CALIFORNIA MAN’s death believed due to RABID BAT bite ~ Other RABIES reports from FL, ME, MN, & NY ~ MOUNTAIN LION report from IOWA ~ WEST NILE VIRUS reports from AL, CT, FL, & MS.

Mexican Free-tailed Bat. Photo courtesy of U.S. Geological Survey.

California 10/05/12 Morbidity and Mortality Weekly Report – On July 8, 2012, a U.S. resident was admitted to a hospital in Dubai, United Arab Emirates, for evaluation of right arm spasticity, anxiety, and malaise. By the next day, the patient had become comatose following a period of agitation. On July 31, he died. Investigators from CDC, state, and local health departments determined that the patient acquired rabies from contact in March with a bat in California. (Tests showed the patient’s viral RNA sequence was similar to a viral variant associated with the insectivorous Mexican free-tailed bat, Tadarida brasiliensis, a species common in the southern United States and Mexico.) Once symptoms begin, rabies is almost always fatal. While he was potentially infectious, during June 11–July 31, the patient traveled on eight international flights through six countries. To date, 59 persons have been identified as contacts, and 23 persons have been administered post-exposure prophylaxis (PEP); no secondary cases have been identified. Bites or scratches from bats or other animals suspected of having rabies should be regarded seriously; victims should promptly seek consultation with public health practitioners and medical-care providers. This report highlights the need for collaboration to 1) identify persons who potentially had contact with infectious materials from a person infected with rabies, 2) conduct a risk assessment, and 3) provide prophylaxis to all those with a reasonable risk for contact with infectious materials (e.g., tears, saliva, or neural tissue from a person with rabies contacting open wounds or mucous membranes of an uninfected person). – For complete case report and references see

Author’s Note: According to an article in the 10/04/12 issue of the Mercury News eEdition, the victim was a 34-year-old man from California’s Contra Costa County. – See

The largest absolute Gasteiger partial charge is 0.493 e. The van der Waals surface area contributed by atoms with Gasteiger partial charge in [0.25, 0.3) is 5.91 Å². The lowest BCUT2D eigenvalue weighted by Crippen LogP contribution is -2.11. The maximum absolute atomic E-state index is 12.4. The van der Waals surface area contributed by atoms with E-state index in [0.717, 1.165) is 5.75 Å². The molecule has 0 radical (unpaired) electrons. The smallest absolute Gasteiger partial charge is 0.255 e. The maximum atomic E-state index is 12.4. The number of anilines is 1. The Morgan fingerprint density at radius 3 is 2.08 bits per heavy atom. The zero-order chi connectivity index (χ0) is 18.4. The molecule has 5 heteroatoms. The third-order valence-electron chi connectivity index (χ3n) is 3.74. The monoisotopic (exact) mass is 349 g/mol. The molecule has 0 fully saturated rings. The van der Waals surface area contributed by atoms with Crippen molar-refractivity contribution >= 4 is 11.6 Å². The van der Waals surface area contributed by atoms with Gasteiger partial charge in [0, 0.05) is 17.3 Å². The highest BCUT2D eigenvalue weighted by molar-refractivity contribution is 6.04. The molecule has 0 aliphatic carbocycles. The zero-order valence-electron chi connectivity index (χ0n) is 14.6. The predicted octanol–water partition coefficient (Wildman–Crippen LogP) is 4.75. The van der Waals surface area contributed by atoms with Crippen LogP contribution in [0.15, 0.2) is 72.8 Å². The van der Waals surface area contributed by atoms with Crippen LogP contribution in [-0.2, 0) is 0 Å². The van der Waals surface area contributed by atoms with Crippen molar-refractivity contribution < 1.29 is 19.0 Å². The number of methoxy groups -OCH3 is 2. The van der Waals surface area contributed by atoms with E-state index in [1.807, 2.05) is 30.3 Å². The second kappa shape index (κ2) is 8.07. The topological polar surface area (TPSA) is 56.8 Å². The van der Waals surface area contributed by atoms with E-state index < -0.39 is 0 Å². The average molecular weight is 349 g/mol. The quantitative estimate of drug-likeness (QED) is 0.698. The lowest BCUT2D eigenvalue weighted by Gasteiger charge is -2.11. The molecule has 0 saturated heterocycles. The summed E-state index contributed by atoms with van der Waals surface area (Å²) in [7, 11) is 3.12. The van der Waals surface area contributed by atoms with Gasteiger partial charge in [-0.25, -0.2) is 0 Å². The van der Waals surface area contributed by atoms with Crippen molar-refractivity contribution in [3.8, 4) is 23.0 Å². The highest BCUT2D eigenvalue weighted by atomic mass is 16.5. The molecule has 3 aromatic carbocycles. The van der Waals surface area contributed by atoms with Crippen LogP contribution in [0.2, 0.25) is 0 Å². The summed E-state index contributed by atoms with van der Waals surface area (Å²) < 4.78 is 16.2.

Other Rabies Reports:

Florida 10/04/12 Bay County: A raccoon killed in the vicinity of Highway 79 and Panama City Beach Parkway near Panama City Beach has tested positive for rabies. This is the 9th animal testing positive for the virus in the county so far this year. –

Maine 10/04/12 Sagadahoc County: A raccoon that bit a vaccinated dog in the north end of Bath on Monday has tested positive for rabies. This is the third case of rabies confirmed in the city so far this year. – See

Minnesota 10/04/12 Lyon County: A family’s pet cat that suddenly began biting and acting strangely has tested positive for rabies. The cat, which was unvaccinated, was reported to have had exposure to a skunk within the past month. – See

New York 10/04/12 Herkimer County: A fox suspected of biting two Frankfort residents in separate incidents over the course of two days has tested positive for rabies. – See

Mountain Lion Sightings:

Iowa 10/04/12 Polk County: Local Des Moines city police shot and killed a mountain lion today in the 3900 block of Columbia Street not far from an elementary school. A homeowner reported the large cat in his backyard and when the animal attempted to escape the officers shot it in the interest of public safety. – See

West Nile Virus (WNV):

Alabama 10/03/12 Lauderdale County: Health officials report the latest human case of WNV has been identified in a male county resident in his 50s. The total number of human cases statewide is now 31 so far this year. – See

Connecticut 10/04/12 Human cases of WNV in the state have reached a record high of 18. The largest concentrations are in Fairfield and New Haven counties. – See

Florida 10/04/12 Bay County: Health officials have confirmed that a blood screening process has identified a human case of WNV in a 46-year-old woman who tested positive for the virus. – See

Mississippi 10/03/12 Madison County: Health officials confirm that last week a county resident died of WNV. To date, there have been 200 human cases, including five deaths. – See


Leave a Reply

Fill in your details below or click an icon to log in: Logo

You are commenting using your account. Log Out /  Change )

Google+ photo

You are commenting using your Google+ account. Log Out /  Change )

Twitter picture

You are commenting using your Twitter account. Log Out /  Change )

Facebook photo

You are commenting using your Facebook account. Log Out /  Change )


Connecting to %s